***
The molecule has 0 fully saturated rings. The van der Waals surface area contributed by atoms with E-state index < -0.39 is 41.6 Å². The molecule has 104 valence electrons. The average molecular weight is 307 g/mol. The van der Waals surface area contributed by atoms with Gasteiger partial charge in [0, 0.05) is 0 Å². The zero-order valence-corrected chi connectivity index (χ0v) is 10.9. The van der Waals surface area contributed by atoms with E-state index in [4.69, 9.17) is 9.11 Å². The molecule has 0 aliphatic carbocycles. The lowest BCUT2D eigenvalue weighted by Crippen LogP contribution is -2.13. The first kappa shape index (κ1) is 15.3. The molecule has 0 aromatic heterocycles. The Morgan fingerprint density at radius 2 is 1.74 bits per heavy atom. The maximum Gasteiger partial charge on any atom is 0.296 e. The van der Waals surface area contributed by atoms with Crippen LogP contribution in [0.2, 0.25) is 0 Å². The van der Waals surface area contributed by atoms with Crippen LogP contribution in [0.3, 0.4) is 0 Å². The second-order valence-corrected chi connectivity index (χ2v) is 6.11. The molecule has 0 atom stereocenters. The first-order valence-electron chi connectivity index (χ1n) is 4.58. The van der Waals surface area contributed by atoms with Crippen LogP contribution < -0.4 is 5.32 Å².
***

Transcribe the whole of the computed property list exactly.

The molecule has 0 fully saturated rings. The van der Waals surface area contributed by atoms with E-state index < -0.39 is 41.6 Å². The molecule has 104 valence electrons. The average molecular weight is 307 g/mol. The van der Waals surface area contributed by atoms with Gasteiger partial charge in [0, 0.05) is 0 Å². The zero-order valence-corrected chi connectivity index (χ0v) is 10.9. The van der Waals surface area contributed by atoms with E-state index in [4.69, 9.17) is 9.11 Å². The molecule has 0 aliphatic carbocycles. The lowest BCUT2D eigenvalue weighted by Crippen LogP contribution is -2.13. The first kappa shape index (κ1) is 15.3. The molecule has 0 aromatic heterocycles. The Morgan fingerprint density at radius 2 is 1.74 bits per heavy atom. The maximum Gasteiger partial charge on any atom is 0.296 e. The van der Waals surface area contributed by atoms with Crippen LogP contribution in [0.2, 0.25) is 0 Å². The van der Waals surface area contributed by atoms with Crippen LogP contribution in [0.3, 0.4) is 0 Å². The second-order valence-corrected chi connectivity index (χ2v) is 6.11. The molecule has 0 atom stereocenters. The first-order valence-electron chi connectivity index (χ1n) is 4.58. The van der Waals surface area contributed by atoms with Crippen LogP contribution < -0.4 is 5.32 Å².